East Bengal became the Eastern wing of Pakistan until its separation from the latter following the Indo-Pak war of 1971, after which it officially became current day Bangladesh in December 1971. In January of the following year Awami League, which split from the Muslim League in 1949 in response to the centralization of government in then-West Pakistan, chose its leader Sheikh Mujibur Rehman as the first Prime Minister and Abu Sayeef Choudhry as President. In 1973 the Bengali constitution was revised which made the country a secular state with a parliamentary form of government within the Commonwealth, and joined the Non-Aligned Movement, the Organisation for Islamic Cooperation (OIC), and later in 1947, the United Nations. In a coup in November 1975, Major General of the Army Zia-ur-Rehman came to power and to justify his legitimacy held a referendum in 1977, after which he received a vote of confidence and became President in 1978. He made notable achievements in developing law and order, food production, primary education and rural development, and his efforts led to the creation of the South Asian Association for Regional Cooperation in 1985. In the general elections of 1985 civilian Vice President Abdus Sattar became President, however due to his illness he was overtaken by Lieut. General Hussein Mohammad Ershad who won elections in 1986 due to the boycott of elections by opposition parties. By 1990, anti-government demonstrations and an ailing economy forced Ershad to step down and in elections held two months later in February 1991, Bangladesh elected their first female Prime Minister, leader of the Bangladesh National Party and widow of General Zia, Khaleda Zia. She reinstated the parliamentary constitution and advanced economic and educational reform programs. She stepped down in 1996 and was replaced by Awami League leader and ex-Prime Minister Mujib’s daughter, Sheikh Hasina Wajed. She lost power to Khaleda in the 2001 elections, but won once more in the elections of 2008, and currently still serves as Bangladesh’s Prime Minister.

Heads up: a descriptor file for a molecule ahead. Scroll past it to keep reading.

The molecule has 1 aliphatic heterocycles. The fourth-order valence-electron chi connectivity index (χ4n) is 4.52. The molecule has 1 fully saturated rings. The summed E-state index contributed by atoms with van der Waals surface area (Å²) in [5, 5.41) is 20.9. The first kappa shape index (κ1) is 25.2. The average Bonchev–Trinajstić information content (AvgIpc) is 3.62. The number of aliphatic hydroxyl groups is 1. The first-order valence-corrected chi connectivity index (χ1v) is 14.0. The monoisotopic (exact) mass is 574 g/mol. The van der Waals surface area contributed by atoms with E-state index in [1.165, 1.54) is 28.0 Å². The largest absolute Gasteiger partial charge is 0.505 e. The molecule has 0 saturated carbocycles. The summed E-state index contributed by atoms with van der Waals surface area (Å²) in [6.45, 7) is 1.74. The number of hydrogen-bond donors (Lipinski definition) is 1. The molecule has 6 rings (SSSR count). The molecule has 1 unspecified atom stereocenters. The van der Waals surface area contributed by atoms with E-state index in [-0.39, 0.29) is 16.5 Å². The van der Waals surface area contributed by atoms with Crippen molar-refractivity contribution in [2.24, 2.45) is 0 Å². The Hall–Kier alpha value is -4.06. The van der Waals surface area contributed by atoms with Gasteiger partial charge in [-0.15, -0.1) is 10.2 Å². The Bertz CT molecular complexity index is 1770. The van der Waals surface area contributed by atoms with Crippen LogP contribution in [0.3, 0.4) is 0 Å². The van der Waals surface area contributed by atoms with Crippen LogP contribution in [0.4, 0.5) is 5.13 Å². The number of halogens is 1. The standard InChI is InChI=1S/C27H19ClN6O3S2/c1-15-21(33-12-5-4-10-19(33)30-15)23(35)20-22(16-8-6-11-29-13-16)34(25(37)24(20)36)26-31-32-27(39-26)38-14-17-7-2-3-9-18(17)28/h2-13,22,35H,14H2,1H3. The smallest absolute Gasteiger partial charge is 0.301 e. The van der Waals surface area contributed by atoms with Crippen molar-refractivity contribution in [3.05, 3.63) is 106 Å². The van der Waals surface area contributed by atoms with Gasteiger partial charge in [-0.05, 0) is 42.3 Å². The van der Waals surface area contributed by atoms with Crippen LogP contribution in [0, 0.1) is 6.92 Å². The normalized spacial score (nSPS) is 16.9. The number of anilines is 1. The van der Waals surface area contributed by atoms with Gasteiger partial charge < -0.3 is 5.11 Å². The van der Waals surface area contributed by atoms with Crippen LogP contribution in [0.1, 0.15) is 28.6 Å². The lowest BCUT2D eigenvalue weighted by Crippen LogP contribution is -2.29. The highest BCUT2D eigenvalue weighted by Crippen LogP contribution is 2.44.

1947 British colonial rule over India ends. A largely Muslim state comprising East and West Pakistan is established, either side of India. The two provinces are separated from each other by more than 1,500 km of Indian Territory.
1949 The Awami League is established to campaign for East Pakistan’s independence.
1971 Independence after a nine-month war, with India backing the Bengali nationalists against Pakistan.
1973 First parliamentary elections give the Awami League a landslide victory.
1979 Second parliamentary elections bring former army Chief Ziaur Rahman’s Bangladesh Nationalist Party to power.